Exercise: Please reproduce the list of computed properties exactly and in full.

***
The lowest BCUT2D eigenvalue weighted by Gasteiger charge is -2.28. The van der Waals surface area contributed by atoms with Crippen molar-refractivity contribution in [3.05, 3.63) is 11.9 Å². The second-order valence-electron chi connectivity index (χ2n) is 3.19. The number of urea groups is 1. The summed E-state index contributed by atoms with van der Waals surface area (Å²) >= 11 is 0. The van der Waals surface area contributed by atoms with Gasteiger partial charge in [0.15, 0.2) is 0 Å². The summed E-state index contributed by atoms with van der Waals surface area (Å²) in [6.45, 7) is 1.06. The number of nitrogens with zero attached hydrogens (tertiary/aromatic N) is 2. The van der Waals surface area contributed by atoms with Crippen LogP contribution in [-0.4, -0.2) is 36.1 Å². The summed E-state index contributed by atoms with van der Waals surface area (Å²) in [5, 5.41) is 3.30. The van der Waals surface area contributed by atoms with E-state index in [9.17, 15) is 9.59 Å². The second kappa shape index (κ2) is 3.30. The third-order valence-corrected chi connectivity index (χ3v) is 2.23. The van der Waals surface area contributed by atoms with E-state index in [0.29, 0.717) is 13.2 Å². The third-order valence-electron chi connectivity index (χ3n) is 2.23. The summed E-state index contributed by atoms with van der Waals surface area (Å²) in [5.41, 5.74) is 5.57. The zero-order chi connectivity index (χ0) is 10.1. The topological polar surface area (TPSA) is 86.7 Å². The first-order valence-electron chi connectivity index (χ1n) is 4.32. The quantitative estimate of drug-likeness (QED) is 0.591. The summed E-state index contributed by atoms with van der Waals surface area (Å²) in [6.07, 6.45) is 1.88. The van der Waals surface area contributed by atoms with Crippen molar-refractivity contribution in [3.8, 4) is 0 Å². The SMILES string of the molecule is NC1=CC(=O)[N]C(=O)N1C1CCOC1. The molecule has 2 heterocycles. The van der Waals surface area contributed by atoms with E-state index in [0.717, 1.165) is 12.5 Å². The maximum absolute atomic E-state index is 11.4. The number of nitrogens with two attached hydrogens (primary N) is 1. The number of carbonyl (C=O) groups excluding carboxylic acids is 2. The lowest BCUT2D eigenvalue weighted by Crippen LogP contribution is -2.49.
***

The lowest BCUT2D eigenvalue weighted by Gasteiger charge is -2.28. The van der Waals surface area contributed by atoms with Crippen molar-refractivity contribution in [3.05, 3.63) is 11.9 Å². The second-order valence-electron chi connectivity index (χ2n) is 3.19. The number of urea groups is 1. The summed E-state index contributed by atoms with van der Waals surface area (Å²) >= 11 is 0. The van der Waals surface area contributed by atoms with Gasteiger partial charge in [0.15, 0.2) is 0 Å². The summed E-state index contributed by atoms with van der Waals surface area (Å²) in [6.45, 7) is 1.06. The number of nitrogens with zero attached hydrogens (tertiary/aromatic N) is 2. The van der Waals surface area contributed by atoms with Crippen LogP contribution in [-0.4, -0.2) is 36.1 Å². The summed E-state index contributed by atoms with van der Waals surface area (Å²) in [5, 5.41) is 3.30. The van der Waals surface area contributed by atoms with E-state index in [9.17, 15) is 9.59 Å². The second kappa shape index (κ2) is 3.30. The third-order valence-corrected chi connectivity index (χ3v) is 2.23. The van der Waals surface area contributed by atoms with E-state index in [0.29, 0.717) is 13.2 Å². The third-order valence-electron chi connectivity index (χ3n) is 2.23. The summed E-state index contributed by atoms with van der Waals surface area (Å²) in [5.41, 5.74) is 5.57. The zero-order chi connectivity index (χ0) is 10.1. The topological polar surface area (TPSA) is 86.7 Å². The first-order valence-electron chi connectivity index (χ1n) is 4.32. The quantitative estimate of drug-likeness (QED) is 0.591. The summed E-state index contributed by atoms with van der Waals surface area (Å²) in [6.07, 6.45) is 1.88. The van der Waals surface area contributed by atoms with Crippen molar-refractivity contribution in [3.8, 4) is 0 Å². The SMILES string of the molecule is NC1=CC(=O)[N]C(=O)N1C1CCOC1. The molecule has 2 heterocycles. The van der Waals surface area contributed by atoms with E-state index in [0.717, 1.165) is 12.5 Å². The maximum absolute atomic E-state index is 11.4. The number of nitrogens with two attached hydrogens (primary N) is 1. The number of carbonyl (C=O) groups excluding carboxylic acids is 2. The lowest BCUT2D eigenvalue weighted by Crippen LogP contribution is -2.49.